Moreover, the word hypokriteµs never appears in John’s Gospel. In Luke it is used for “disciples” and other people, “the crowds” (Luke 6:17, 12:56). It appears frequently in the other two Gospels for the Pharisees (Matthew 7:5 = Luke 6:42; Mark 7:6 = Matthew 15:7; Luke 13:15; Matthew 6:2, 5, 16, 22:18, 23:13, 14, 15). Mark and Matthew have undoubtedly put on the lips of Jesus an opprobrious Greek term that they and their contemporaries had already begun to use of their Jewish opponents. We cannot conclude from such evidence that Jesus himself actually used the Greek term “hypocrite(s)” for the Pharisees or for anyone else.

A trenchant analysis by G. H. R. Horsley has convincingly shown that the Greek of the Gospels is not “Jewish Greek”;37 and yet it is Semitized enough to reflect a Palestinian matrix of the tradition that it enshrines.38 But there is no real evidence that it enshrines any didactic utterances of Jesus that he addressed to the crowds or to his followers in Greek. As Barnabas Lindars has remarked, “Careful analysis of the sayings shows again and again that the hypothesis of an Aramaic original leads to the most convincing and illuminating results.”39

Just as some scholars have attempted to show that some of Jesus’ teachings were uttered in Greek, others have tried to show—equally unconvincingly—that beneath his utterances is a Hebrew Vorlage (source).40 That Jesus at times used Hebrew is suggested by the Lucan version of his visit to the synagogue in Nazareth (Luke 4:16–19), where he is portrayed opening a scroll of Isaiah and finding a certain passage (Isaiah 61:1–2) and reading it. If that detail is considered historical, and not merely part of Luke’s programmatic scene, then Jesus would have read Isaiah in Hebrew.41 There is no mention of an Aramaic targum in this passage. So Jesus may be an example of a trilingual Palestinian Jew, capable of reading at least some Hebrew and of speaking some Greek, who normally used Aramaic as his dominant language.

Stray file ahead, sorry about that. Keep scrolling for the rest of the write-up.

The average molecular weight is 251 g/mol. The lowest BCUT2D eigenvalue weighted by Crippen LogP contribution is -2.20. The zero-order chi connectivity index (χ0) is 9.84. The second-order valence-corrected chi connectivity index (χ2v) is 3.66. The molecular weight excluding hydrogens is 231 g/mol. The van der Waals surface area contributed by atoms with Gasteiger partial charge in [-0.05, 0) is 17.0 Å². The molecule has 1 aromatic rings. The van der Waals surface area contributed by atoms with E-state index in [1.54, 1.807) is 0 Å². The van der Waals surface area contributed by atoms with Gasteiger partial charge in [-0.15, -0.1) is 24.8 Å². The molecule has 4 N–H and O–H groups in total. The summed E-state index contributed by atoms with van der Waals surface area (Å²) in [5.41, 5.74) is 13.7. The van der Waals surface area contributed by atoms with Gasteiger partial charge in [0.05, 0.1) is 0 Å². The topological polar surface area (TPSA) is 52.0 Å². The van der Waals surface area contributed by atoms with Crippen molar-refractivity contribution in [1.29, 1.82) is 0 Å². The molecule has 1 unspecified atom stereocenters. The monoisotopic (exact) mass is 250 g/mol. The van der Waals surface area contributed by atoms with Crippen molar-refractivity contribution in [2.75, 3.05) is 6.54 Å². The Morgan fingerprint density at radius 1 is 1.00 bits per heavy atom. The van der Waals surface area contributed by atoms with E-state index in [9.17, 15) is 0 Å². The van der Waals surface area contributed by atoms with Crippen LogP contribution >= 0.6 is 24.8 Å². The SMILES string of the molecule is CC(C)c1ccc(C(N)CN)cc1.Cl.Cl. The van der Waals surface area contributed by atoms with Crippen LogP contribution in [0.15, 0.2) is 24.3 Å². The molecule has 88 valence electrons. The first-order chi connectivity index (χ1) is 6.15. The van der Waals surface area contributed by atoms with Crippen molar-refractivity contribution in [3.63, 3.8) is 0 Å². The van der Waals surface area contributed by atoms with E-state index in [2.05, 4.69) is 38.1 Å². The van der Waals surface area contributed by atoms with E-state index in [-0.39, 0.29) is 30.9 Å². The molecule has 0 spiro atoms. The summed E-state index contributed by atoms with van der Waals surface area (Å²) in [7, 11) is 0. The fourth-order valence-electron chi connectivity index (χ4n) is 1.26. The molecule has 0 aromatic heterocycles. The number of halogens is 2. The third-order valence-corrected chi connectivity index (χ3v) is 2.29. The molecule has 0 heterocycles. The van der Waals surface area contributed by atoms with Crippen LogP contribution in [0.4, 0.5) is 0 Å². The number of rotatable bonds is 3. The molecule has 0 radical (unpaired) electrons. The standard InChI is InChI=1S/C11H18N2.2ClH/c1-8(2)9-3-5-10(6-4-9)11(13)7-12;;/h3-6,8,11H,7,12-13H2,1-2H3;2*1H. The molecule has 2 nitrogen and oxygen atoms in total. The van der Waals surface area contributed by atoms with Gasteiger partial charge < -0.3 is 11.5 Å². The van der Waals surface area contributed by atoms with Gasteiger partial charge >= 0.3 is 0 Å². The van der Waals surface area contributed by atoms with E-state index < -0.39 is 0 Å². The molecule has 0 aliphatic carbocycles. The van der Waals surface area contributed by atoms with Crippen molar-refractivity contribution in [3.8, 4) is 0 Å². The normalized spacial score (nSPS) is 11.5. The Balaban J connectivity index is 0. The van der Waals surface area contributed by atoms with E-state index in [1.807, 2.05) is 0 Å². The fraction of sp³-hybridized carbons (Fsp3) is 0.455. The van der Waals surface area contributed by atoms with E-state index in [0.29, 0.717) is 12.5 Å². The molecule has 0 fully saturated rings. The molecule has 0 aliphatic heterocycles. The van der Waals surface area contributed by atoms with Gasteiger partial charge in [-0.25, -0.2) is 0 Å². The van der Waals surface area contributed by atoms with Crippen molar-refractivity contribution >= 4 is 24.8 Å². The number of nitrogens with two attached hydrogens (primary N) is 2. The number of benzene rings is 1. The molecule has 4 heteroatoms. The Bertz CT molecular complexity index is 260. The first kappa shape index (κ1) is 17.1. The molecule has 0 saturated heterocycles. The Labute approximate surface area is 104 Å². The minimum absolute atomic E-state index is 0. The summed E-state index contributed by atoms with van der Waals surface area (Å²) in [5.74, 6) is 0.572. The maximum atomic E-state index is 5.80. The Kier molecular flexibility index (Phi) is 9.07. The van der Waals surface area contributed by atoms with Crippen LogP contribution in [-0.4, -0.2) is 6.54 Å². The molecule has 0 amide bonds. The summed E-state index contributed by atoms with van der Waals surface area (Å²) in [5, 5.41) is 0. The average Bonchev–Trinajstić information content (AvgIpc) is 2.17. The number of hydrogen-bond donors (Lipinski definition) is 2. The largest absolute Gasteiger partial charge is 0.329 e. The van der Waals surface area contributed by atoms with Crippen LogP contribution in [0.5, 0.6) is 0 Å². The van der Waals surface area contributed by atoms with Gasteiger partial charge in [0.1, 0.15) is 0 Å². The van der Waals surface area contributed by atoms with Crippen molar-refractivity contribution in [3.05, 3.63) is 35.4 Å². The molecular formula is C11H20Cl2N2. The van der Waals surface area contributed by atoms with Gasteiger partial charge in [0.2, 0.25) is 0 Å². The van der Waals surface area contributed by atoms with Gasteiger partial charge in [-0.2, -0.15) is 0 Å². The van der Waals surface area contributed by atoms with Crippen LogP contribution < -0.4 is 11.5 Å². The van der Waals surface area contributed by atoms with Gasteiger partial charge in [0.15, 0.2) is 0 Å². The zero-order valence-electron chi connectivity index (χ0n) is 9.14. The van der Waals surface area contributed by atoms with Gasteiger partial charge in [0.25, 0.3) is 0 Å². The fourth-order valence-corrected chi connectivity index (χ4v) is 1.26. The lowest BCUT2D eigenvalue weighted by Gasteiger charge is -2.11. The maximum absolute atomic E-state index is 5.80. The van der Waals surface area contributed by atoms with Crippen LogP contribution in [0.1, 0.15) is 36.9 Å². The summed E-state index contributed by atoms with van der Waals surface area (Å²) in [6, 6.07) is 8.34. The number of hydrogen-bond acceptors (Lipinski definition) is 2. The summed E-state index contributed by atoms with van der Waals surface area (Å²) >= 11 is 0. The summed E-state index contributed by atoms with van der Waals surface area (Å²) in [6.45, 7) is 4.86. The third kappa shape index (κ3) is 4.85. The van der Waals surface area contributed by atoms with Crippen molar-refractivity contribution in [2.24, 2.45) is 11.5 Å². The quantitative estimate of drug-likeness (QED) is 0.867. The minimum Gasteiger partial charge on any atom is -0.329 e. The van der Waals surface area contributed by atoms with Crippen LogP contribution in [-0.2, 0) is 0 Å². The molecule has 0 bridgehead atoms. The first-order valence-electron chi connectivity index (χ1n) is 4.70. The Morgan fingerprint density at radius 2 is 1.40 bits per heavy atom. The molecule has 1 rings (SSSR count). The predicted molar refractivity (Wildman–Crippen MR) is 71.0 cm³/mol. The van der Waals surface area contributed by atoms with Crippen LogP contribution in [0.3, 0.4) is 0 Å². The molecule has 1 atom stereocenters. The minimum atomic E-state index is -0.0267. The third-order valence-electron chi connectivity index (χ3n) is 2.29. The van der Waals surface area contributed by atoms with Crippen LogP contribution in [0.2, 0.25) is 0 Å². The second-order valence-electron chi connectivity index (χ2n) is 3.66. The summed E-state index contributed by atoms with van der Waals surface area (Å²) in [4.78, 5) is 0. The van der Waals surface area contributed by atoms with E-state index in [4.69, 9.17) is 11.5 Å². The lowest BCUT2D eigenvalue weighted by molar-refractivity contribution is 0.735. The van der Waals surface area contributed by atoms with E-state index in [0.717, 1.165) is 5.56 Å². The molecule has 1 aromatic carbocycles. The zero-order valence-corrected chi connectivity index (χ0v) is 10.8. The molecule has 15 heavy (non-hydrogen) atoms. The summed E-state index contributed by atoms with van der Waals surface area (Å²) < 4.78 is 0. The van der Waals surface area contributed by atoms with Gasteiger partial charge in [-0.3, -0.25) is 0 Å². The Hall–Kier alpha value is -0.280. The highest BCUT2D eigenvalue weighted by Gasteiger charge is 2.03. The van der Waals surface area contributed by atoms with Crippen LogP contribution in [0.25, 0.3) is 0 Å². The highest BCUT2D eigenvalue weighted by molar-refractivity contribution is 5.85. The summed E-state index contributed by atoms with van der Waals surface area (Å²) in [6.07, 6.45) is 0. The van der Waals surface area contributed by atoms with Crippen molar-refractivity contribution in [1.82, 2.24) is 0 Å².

It is important to keep in mind the three stages of the Gospel tradition. Stage I consists of what Jesus of Nazareth said and did during the approximate period between 1 and 33 A.D.; stage II consists of what the disciples and apostles taught and preached about him and his words and his deeds during the approximate period between 33 and 66 A.D. Stage III consists of what the evangelists sifted from that preaching and teaching and then redacted, each in his own way and each with his own evangelical purpose and literary and rhetorical style. This last stage occurred sometime between about 66 and 95 A.D. The canonical Gospels reflect stage III of the gospel tradition much more than stage I.

If we fail to keep this in mind, we fall into the danger of fundamentalism, of equating the Greek of stage III of the gospel tradition with its Aramaic stage I.

In short, what has come down to us about Jesus’ words and deeds comes in a Christian tradition that is in Greek. But Greek was not the form in which that tradition was originally conceived or formulated. None of the Gospels even purports to be a stenographic report or cinematographic reproduction of the ministry of Jesus of Nazareth. The only thing that we are told that Jesus himself wrote, he wrote on the ground John 8:6–8)—and the evangelist took no pains to record it.

So the answer to the question, “Did Jesus speak Greek?” is yes, on some occasions, but we have no real record of it. Did Jesus teach and preach in Greek? That is unlikely; but if he did, there is no way to sort out what he might have taught in Greek from what we have inherited in the Greek tradition of the Gospels.

Comments are closed.